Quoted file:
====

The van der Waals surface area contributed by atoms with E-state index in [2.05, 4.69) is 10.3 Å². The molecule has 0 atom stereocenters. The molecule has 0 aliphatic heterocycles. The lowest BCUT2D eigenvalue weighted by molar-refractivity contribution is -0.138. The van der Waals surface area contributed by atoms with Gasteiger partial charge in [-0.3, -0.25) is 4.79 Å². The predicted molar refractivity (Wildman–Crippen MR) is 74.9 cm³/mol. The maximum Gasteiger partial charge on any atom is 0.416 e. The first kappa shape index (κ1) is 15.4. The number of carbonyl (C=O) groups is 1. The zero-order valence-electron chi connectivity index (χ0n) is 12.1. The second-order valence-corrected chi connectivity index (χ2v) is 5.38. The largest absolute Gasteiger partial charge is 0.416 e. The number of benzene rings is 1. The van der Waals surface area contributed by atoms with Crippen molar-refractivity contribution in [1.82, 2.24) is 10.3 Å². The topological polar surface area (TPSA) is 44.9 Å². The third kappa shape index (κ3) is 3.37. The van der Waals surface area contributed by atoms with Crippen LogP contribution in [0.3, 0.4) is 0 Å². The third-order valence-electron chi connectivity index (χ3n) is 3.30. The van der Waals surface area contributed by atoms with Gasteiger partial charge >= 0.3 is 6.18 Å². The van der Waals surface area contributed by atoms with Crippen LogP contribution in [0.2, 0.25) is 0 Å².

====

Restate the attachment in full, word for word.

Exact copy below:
The van der Waals surface area contributed by atoms with E-state index in [2.05, 4.69) is 10.3 Å². The molecule has 0 atom stereocenters. The molecule has 0 aliphatic heterocycles. The lowest BCUT2D eigenvalue weighted by molar-refractivity contribution is -0.138. The van der Waals surface area contributed by atoms with Gasteiger partial charge in [-0.3, -0.25) is 4.79 Å². The predicted molar refractivity (Wildman–Crippen MR) is 74.9 cm³/mol. The maximum Gasteiger partial charge on any atom is 0.416 e. The first kappa shape index (κ1) is 15.4. The number of carbonyl (C=O) groups is 1. The zero-order valence-electron chi connectivity index (χ0n) is 12.1. The second-order valence-corrected chi connectivity index (χ2v) is 5.38. The largest absolute Gasteiger partial charge is 0.416 e. The number of benzene rings is 1. The van der Waals surface area contributed by atoms with Crippen molar-refractivity contribution in [1.82, 2.24) is 10.3 Å². The topological polar surface area (TPSA) is 44.9 Å². The third kappa shape index (κ3) is 3.37. The van der Waals surface area contributed by atoms with Crippen LogP contribution in [0.3, 0.4) is 0 Å². The third-order valence-electron chi connectivity index (χ3n) is 3.30. The van der Waals surface area contributed by atoms with Gasteiger partial charge >= 0.3 is 6.18 Å². The van der Waals surface area contributed by atoms with Crippen LogP contribution in [0.2, 0.25) is 0 Å².